Google Adwords 101 Keywords From a fifty-thousand foot view, you win ad impressions on Google by bidding on keywords. For example, if you’re advertising a free CRM, you might want your ad to show up on Google when users type “free crm” into the search engine. You could bid $10 per click while your competitor bids $5 per click, and you could still lose that auction if they have a high enough quality score. For example, if you bid on “free crm software”, your ad will show up on Google for “free crm software for small business”, but not for “free software crm.” Exact Match: Exact match is exactly what it sounds like. Come up with a list of 5-10 keywords and start bidding using modified broad match. Adwords is an auction, so if you want to win more impressions, you have to bid more. One of the most important principles of writing Google Ads copy is that you need to signal to Google and their users that your ad is relevant to what they’re searching for. So if you have one campaign bidding on “CRM Software” on MBM and another bidding on “Free CRM Software” on exact match, you’ll be competing with yourself if a user searches for “free crm software”. If you notice a specific search query performing particularly well, tag it as negative keyword so you don’t bid it against your other keywords, and then break that keyword out into its own campaign. How to Make Your Google AdWords Ads More Impactful Without Spending More How to Get Started With Paid Search [Free Guide] How To Waste Money On Google AdWords: Bid High For Top Spot Google’s AdWords system continues to be a popular vehicle for small businesses to advertise their offering using targeted keywords.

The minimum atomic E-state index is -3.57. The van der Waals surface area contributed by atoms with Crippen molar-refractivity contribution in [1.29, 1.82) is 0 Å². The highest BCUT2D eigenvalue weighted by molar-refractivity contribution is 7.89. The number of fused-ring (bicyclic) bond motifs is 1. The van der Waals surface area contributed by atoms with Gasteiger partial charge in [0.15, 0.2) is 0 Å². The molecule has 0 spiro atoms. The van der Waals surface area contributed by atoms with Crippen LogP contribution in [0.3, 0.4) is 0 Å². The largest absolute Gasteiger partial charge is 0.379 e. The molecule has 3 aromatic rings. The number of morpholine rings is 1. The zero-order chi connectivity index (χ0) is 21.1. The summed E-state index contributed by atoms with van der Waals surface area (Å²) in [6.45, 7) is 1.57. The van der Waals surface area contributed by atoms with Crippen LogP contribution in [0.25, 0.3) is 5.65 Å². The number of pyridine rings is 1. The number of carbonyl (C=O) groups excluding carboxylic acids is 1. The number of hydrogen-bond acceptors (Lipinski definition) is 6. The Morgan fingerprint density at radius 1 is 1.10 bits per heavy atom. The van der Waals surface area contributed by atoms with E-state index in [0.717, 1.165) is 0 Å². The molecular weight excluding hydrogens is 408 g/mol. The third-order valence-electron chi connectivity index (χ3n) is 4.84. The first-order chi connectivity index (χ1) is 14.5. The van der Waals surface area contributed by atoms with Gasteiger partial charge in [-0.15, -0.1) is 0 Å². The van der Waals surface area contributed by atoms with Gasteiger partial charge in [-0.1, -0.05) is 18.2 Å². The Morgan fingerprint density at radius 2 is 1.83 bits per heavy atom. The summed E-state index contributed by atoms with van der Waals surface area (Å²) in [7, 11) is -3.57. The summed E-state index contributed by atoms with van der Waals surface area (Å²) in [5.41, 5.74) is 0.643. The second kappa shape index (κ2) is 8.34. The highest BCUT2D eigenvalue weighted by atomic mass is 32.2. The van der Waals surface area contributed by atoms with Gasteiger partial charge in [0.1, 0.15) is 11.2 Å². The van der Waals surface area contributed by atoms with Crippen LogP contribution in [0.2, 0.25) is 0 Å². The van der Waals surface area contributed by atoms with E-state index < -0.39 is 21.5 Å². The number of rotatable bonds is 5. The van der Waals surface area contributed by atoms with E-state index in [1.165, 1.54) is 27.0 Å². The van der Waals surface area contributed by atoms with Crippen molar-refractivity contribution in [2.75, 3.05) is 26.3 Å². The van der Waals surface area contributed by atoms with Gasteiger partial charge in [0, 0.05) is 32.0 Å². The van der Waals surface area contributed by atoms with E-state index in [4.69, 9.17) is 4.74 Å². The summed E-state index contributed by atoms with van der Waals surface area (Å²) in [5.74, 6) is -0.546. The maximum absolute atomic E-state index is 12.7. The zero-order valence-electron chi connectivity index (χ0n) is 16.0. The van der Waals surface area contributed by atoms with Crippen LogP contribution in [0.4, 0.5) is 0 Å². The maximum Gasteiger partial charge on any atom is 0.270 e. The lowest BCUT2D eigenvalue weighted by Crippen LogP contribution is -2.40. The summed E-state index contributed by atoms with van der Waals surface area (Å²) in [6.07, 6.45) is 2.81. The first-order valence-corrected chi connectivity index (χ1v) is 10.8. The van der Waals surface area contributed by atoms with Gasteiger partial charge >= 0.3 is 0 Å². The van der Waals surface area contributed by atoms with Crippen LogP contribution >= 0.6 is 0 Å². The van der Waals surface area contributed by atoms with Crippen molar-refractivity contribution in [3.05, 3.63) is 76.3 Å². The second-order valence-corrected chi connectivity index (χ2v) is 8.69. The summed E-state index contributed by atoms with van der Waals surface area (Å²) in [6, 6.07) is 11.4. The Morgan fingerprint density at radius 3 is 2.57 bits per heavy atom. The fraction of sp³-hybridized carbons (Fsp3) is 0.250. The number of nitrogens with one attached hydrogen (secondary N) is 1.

With over 3.5 billion search queries on Google everyday, paid Google search — where you pay Google to advertise your content on SERPs for relevant keywords — is one of the most popular and effective types of online advertising. However, there’s enormous demand for the top ad rankings for a lot of keywords, and all your competitors are duking it out to win the top keywords in your industry. So are you supposed to compete?